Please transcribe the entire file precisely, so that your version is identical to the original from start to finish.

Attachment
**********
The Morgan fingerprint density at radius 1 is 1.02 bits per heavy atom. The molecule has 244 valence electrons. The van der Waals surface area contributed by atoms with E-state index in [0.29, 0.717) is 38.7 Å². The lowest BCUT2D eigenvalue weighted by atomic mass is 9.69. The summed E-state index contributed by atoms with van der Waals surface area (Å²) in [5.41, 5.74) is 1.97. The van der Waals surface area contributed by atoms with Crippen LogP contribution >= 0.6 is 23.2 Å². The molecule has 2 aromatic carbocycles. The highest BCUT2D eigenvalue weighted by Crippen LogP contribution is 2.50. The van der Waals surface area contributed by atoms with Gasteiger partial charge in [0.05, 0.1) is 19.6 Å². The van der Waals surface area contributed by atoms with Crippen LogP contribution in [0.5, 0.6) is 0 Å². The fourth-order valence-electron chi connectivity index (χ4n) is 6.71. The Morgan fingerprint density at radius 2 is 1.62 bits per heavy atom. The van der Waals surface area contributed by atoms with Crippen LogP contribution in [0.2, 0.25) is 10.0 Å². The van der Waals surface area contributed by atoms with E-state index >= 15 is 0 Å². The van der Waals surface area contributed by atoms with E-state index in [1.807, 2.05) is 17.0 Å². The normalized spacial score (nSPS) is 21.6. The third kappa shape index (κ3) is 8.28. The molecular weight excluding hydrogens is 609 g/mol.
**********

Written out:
The Morgan fingerprint density at radius 1 is 1.02 bits per heavy atom. The molecule has 244 valence electrons. The van der Waals surface area contributed by atoms with E-state index in [0.29, 0.717) is 38.7 Å². The lowest BCUT2D eigenvalue weighted by atomic mass is 9.69. The summed E-state index contributed by atoms with van der Waals surface area (Å²) in [5.41, 5.74) is 1.97. The van der Waals surface area contributed by atoms with Crippen LogP contribution >= 0.6 is 23.2 Å². The molecule has 2 aromatic carbocycles. The highest BCUT2D eigenvalue weighted by Crippen LogP contribution is 2.50. The van der Waals surface area contributed by atoms with Gasteiger partial charge in [0.05, 0.1) is 19.6 Å². The van der Waals surface area contributed by atoms with Crippen LogP contribution in [0.5, 0.6) is 0 Å². The fourth-order valence-electron chi connectivity index (χ4n) is 6.71. The Morgan fingerprint density at radius 2 is 1.62 bits per heavy atom. The van der Waals surface area contributed by atoms with Crippen LogP contribution in [0.2, 0.25) is 10.0 Å². The van der Waals surface area contributed by atoms with E-state index >= 15 is 0 Å². The van der Waals surface area contributed by atoms with E-state index in [1.807, 2.05) is 17.0 Å². The normalized spacial score (nSPS) is 21.6. The third kappa shape index (κ3) is 8.28. The molecular weight excluding hydrogens is 609 g/mol.